I love teaching The Crucible. It's always one of my students' favorite works. We teach it to juniors at my school in an American Lit. class. I've tried all sorts of activities with it, and most of them have been successful. I have Crucible flashcards which help my lower level students with the characters. They add information to the cards as we go through the play. I also have a flipchart for a connections activity. One of my students' favorite parts is when I divide them into two Puritan communities. They elect a minister, several councilmen, etc. During the unit, they watch for sins (students come up with a list of sins) or suspicious behavior in their community members and point it out publicly.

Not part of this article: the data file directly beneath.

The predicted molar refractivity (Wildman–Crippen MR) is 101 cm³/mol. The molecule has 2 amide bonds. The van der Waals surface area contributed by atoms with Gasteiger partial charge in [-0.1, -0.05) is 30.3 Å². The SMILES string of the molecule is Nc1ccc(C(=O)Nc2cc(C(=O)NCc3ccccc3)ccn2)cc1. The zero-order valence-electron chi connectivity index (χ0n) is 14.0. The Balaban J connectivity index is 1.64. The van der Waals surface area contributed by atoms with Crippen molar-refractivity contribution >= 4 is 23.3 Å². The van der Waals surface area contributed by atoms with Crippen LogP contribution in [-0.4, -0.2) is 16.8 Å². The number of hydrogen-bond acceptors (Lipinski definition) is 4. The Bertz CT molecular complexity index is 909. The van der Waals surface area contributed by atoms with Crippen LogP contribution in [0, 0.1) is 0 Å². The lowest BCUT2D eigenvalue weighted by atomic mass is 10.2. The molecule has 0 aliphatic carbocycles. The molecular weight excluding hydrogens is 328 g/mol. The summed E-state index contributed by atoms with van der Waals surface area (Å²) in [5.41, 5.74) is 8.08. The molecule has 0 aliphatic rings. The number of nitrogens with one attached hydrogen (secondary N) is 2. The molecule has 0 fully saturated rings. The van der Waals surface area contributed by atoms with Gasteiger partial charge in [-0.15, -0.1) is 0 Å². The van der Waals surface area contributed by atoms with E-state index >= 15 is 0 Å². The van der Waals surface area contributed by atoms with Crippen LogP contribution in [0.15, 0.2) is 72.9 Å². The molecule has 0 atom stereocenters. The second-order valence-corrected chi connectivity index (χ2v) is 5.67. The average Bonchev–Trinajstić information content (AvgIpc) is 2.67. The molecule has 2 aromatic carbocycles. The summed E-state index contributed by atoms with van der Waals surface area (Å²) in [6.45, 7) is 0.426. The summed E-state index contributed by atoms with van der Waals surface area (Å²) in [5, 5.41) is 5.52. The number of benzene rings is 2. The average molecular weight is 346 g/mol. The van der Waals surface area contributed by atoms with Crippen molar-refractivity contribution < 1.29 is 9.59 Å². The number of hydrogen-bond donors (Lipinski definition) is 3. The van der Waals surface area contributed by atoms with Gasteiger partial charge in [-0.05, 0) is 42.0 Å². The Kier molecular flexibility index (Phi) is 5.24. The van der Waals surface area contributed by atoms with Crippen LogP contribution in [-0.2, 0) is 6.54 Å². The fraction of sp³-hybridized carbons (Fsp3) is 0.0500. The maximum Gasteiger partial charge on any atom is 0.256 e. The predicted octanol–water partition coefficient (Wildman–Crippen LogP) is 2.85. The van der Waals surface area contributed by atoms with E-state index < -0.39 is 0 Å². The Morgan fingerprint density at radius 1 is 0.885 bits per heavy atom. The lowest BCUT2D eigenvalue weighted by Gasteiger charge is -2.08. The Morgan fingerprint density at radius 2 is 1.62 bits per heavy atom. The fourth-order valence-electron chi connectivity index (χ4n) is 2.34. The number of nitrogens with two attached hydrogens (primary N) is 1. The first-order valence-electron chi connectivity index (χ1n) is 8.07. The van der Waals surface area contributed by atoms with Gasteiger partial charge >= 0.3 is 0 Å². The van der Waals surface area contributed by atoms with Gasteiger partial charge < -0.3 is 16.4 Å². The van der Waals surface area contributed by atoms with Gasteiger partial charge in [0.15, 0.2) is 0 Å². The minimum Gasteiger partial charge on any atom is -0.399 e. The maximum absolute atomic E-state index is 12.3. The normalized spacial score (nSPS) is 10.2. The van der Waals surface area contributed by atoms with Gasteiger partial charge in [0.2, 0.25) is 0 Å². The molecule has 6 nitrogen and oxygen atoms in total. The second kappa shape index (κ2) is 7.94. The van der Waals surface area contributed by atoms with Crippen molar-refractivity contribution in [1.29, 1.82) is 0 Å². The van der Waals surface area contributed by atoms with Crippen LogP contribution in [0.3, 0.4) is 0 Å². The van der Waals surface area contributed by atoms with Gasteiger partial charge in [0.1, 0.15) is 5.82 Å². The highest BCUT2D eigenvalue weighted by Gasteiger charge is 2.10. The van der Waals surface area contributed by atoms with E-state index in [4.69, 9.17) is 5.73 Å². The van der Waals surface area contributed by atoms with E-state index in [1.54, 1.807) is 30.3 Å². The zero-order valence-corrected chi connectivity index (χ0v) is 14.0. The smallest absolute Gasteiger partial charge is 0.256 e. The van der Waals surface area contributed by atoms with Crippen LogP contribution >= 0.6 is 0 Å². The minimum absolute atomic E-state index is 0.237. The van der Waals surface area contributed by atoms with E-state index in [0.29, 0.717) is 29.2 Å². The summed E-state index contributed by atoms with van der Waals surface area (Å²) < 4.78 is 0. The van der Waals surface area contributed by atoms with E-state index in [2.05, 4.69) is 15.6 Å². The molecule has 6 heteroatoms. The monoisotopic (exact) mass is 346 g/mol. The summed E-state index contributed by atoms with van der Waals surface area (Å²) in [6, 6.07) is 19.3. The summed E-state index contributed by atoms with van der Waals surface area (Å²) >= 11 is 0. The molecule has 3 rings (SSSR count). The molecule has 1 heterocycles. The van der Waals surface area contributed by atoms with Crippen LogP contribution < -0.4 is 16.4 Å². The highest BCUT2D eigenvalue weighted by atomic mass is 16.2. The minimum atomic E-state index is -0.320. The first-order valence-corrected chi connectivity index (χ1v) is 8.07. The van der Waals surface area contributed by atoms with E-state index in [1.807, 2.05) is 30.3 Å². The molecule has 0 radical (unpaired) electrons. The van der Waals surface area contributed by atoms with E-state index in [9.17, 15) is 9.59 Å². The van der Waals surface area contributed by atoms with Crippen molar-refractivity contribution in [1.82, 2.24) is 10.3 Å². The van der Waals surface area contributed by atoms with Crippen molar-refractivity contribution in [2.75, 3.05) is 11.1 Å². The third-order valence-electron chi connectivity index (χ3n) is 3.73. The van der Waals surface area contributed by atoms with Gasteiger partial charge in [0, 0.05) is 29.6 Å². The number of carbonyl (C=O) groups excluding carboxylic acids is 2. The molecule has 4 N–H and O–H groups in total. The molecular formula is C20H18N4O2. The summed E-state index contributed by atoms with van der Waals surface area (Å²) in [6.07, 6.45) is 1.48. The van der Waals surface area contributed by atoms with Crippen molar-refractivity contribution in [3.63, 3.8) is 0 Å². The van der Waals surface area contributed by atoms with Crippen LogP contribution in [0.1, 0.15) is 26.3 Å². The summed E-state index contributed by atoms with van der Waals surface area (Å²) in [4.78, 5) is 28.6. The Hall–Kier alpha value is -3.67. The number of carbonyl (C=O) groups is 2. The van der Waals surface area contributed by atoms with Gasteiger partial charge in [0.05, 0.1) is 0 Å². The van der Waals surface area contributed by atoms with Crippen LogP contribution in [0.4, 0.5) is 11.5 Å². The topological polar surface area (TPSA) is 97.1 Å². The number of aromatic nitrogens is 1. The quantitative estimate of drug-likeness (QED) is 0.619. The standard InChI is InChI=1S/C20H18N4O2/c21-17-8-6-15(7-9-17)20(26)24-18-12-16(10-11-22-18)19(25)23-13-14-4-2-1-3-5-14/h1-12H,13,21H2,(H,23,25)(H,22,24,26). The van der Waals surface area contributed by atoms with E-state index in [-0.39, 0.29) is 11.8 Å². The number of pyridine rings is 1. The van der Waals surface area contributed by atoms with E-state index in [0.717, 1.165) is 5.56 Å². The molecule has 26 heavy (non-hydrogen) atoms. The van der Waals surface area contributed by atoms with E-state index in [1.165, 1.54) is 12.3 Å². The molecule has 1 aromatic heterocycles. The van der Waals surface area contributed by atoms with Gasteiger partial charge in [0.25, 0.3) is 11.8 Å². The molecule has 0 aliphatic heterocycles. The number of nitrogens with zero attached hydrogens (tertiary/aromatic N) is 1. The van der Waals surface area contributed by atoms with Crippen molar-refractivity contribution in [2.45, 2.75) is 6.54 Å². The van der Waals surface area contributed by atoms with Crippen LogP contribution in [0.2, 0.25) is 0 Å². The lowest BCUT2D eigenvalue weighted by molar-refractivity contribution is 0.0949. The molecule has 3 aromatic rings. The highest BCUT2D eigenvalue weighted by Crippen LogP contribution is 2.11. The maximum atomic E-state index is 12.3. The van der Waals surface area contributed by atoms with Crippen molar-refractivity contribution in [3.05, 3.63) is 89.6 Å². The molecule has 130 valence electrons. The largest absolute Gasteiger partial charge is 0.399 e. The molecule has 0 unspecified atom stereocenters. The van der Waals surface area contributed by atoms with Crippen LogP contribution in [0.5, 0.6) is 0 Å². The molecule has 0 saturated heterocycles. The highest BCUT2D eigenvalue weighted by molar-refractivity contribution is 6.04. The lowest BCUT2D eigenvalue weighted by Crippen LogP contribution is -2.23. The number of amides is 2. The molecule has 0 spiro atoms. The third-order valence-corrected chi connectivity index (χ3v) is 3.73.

I also have a copy of an article entitled "Spellbound" which tells the true story of a high school girl who was accused of placing a hex on one of her teachers. It's a very effective tool in showing students how easy it is for humans to get into "witch hunts."
In reply to #5, I use the film version each time I teach the play. We usually read through and analyze an act and then I show them that portion of the movie. It helps build suspense and for general level students, it provides a great visual. On my copy of the DVD, Daniel Day Lewis gives a brief interview about the complexities of John Proctor's character, and that helps my students with literary analysis.